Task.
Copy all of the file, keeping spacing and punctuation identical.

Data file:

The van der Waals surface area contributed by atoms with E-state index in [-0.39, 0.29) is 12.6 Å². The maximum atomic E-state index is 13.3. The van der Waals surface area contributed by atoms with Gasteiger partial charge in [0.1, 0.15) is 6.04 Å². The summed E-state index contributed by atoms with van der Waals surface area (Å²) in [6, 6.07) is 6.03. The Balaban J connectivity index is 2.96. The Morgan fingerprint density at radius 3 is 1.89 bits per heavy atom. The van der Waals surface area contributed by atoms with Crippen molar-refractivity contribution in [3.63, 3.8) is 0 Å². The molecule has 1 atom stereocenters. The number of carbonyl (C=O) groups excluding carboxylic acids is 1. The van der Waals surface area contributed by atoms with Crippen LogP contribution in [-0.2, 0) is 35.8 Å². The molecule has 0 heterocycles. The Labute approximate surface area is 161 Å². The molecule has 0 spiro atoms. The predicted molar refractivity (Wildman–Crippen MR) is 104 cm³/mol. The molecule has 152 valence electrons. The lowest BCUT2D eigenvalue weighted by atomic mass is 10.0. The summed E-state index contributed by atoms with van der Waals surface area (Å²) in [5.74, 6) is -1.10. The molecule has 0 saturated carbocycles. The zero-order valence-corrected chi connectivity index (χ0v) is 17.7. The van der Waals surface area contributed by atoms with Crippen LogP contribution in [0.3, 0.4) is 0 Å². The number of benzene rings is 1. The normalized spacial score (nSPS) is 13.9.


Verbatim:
The van der Waals surface area contributed by atoms with E-state index in [-0.39, 0.29) is 12.6 Å². The maximum atomic E-state index is 13.3. The van der Waals surface area contributed by atoms with Gasteiger partial charge in [0.1, 0.15) is 6.04 Å². The summed E-state index contributed by atoms with van der Waals surface area (Å²) in [6, 6.07) is 6.03. The Balaban J connectivity index is 2.96. The Morgan fingerprint density at radius 3 is 1.89 bits per heavy atom. The van der Waals surface area contributed by atoms with Crippen molar-refractivity contribution in [3.63, 3.8) is 0 Å². The molecule has 1 atom stereocenters. The number of carbonyl (C=O) groups excluding carboxylic acids is 1. The van der Waals surface area contributed by atoms with Crippen LogP contribution in [-0.2, 0) is 35.8 Å². The molecule has 0 heterocycles. The Labute approximate surface area is 161 Å². The molecule has 0 spiro atoms. The predicted molar refractivity (Wildman–Crippen MR) is 104 cm³/mol. The molecule has 152 valence electrons. The lowest BCUT2D eigenvalue weighted by atomic mass is 10.0. The summed E-state index contributed by atoms with van der Waals surface area (Å²) in [5.74, 6) is -1.10. The molecule has 0 saturated carbocycles. The zero-order valence-corrected chi connectivity index (χ0v) is 17.7. The van der Waals surface area contributed by atoms with Crippen LogP contribution in [0.3, 0.4) is 0 Å². The number of benzene rings is 1. The normalized spacial score (nSPS) is 13.9.